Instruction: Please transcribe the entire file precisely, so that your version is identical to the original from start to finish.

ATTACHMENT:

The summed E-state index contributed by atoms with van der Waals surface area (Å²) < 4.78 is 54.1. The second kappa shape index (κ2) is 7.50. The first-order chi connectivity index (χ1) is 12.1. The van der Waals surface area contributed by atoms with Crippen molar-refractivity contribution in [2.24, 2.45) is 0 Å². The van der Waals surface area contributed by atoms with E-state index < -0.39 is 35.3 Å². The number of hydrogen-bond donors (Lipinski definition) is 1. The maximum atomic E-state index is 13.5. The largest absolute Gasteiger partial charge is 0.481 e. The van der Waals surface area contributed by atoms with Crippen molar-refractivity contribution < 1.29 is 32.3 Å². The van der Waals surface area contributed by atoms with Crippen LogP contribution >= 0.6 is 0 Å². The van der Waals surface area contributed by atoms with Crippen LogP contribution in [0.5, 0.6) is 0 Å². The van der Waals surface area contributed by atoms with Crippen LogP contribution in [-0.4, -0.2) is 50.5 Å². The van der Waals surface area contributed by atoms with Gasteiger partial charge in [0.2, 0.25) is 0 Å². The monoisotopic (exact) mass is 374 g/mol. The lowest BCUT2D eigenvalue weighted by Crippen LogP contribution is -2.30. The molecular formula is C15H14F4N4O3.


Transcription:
The summed E-state index contributed by atoms with van der Waals surface area (Å²) < 4.78 is 54.1. The second kappa shape index (κ2) is 7.50. The first-order chi connectivity index (χ1) is 12.1. The van der Waals surface area contributed by atoms with Crippen molar-refractivity contribution in [2.24, 2.45) is 0 Å². The van der Waals surface area contributed by atoms with E-state index < -0.39 is 35.3 Å². The number of hydrogen-bond donors (Lipinski definition) is 1. The maximum atomic E-state index is 13.5. The largest absolute Gasteiger partial charge is 0.481 e. The van der Waals surface area contributed by atoms with Crippen molar-refractivity contribution < 1.29 is 32.3 Å². The van der Waals surface area contributed by atoms with Crippen LogP contribution >= 0.6 is 0 Å². The van der Waals surface area contributed by atoms with Crippen LogP contribution in [0.5, 0.6) is 0 Å². The van der Waals surface area contributed by atoms with Crippen LogP contribution in [-0.4, -0.2) is 50.5 Å². The van der Waals surface area contributed by atoms with Gasteiger partial charge in [0.2, 0.25) is 0 Å². The monoisotopic (exact) mass is 374 g/mol. The lowest BCUT2D eigenvalue weighted by Crippen LogP contribution is -2.30. The molecular formula is C15H14F4N4O3.